Femmes Fatales Jan 29 2016
STRAIGHT SHOOTER
Nothing to fear but Greer herself.


This awesome promo photo comes from Jacques Tourneur’s iconic 1947 film noir Out of the Past, in which Jane Greer plays Kathie Moffat, one of history’s greatest femmes fatales. Here she watches Robert Mitchum and Steve Brodie in a fistfight, planning all along to decide the situation with a bullet.

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Sex Files Jan 4 2016
RECREATIONAL TIJUANA
Crossing the border between art and pornography.

The Tijuana bibles we like best are those dealing with celebrities, like this one about Robert Mitchum and this one spoofing John Dillinger. But many of these dirty little books dealt with famous comic strip characters such as today’s Dixie Dugan send-up. In addition to being absolutely scandalous and often very funny, these eight-panel booklets show that we haven’t really changed that much in the last eighty years or so years when it comes to such variations as oral sex and dirty talk. Yes, your grandparents may well have been sixty-nining like banshees. Read a bit more about Tijuana bibles here.

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Vintage Pulp Dec 22 2015
CHANCE ENCOUNTER
Mexico may be vast, but it’s never big enough to avoid what you’re running from.


With a poster this amazing you’d expect a pretty good movie. It promotes the Japanese run of the thriller Second Chance, which opened there today in 1953 after premiering in the U.S. in July. The film is near impossible to find, but we already possessed a downloaded copy from years back because we long ago sought out all Robert Mitchum’s work due to his utter coolness. Second Chance has not only Mitchum, but the always excellent Linda Darnell, exteriors shot in the Mexican towns of Cuernavaca and Taxco, color film stock (which lost its vividness in the intervening decades), and a 3-D process (of course not replicated for the home viewer).

So, is it any good? Well, when technical innovations arrive in Hollywood, filmmakers often use them as gimmicks, with diminished regard for story flow and physical logic. You see the same phenomenon today with CGI. Because this was RKO Radio Pictures’ first 3-D movie, and it was in Technicolor, many scenes take advantage of those aspects, but fail to build characterization or advance the plot. So there you go. But the locations in hilly Taxco look great, the musical interludes are grandly staged, and it all climaxes with an extended cable car set piece where down-on-his-luck prizefighter Mitchum gets a chance at redemption by taking on hitman Jack Palance. We’ve seen better. But we’ve seen far worse.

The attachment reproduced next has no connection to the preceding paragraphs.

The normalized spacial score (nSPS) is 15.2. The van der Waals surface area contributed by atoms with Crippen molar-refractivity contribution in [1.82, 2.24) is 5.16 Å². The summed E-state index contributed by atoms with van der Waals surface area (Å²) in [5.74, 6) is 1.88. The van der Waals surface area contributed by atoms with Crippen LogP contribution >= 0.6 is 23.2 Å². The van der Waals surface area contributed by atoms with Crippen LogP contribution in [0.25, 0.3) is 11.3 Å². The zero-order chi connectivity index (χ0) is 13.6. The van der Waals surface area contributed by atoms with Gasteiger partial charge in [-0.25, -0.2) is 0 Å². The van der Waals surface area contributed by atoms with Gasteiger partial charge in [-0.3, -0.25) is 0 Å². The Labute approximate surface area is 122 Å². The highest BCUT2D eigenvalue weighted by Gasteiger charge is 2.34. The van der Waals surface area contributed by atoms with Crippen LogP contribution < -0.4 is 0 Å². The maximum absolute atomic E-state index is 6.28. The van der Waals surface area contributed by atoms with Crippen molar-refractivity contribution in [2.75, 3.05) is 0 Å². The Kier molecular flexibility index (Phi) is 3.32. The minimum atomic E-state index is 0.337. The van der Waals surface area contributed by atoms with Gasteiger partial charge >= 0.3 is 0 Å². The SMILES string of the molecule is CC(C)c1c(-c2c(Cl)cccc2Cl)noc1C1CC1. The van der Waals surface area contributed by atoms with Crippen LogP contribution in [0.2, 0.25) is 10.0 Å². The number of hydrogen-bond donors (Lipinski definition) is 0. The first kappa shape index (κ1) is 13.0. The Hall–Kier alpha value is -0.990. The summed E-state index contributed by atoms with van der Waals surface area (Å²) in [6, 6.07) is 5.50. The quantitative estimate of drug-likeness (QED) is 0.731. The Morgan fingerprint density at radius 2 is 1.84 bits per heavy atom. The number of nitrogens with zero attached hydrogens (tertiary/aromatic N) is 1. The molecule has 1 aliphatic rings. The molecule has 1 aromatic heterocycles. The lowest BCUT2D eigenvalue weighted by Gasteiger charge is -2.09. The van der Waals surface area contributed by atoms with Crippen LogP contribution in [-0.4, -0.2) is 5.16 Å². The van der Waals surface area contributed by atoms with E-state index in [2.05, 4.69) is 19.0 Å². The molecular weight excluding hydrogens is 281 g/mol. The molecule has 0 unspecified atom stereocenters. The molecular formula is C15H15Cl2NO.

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Vintage Pulp Jul 14 2015
WHERE SANITY DIES
Wanna go out with me Friday? Oh, you’re committing suicide that night? How about Thursday?

Above is one of the great film noir posters—the three-sheet promo for Where Danger Lives (presumably de-seamed by some enterprising Photoshopper). The movie starred Robert Mitchum, Faith Domergue, and Claude Rains, and deals with a doctor who gets involved with a suicidal patient, a situation that simply can’t end well. Like most film noirs, Where Danger Lives is well regarded today, but it’s strictly second tier—watching Mitchum stagger around for half the movie making bad decisions because of a concussion just didn’t engage us, but more importantly there’s no real basis for his relationship with Domergue. Writing it into a script is not enough—the actors need to establish chemistry and heat to make recklessness understandable. When you start asking questions like, “But why would he have any interest in this crazy chick when he already has a great girlfriend?” you know the movie is fatally flawed. If you like noirs, you might be inclined to give this one’s failings a pass—after all, even so-so noir is better than 90% of what’s coming out of Hollywood today. And it has Mitchum, who’s also better than 90% of what’s coming out of Hollywood today. Where Danger Lives premiered in the U.S. today in 1950. 

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Vintage Pulp Nov 11 2013
BERLIN WALL ART
 
Before moving back to items from other countries, we thought we’d share a few more pieces related to Germany—this time vintage posters. Below are seven excellent examples of thriller and film noir promo art that appeared in that country from 1932 to 1955. They are, top to bottom, Highway 301, Night and the City, Thunder Road, Notorious twice, because both posters are great, Night of the Hunter and Blonde Venus.
 

 
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Vintage Pulp Oct 20 2013
CAUGHT IN A CROSSFIRE
Robert Young tries to solve a murder that seems to have no motive.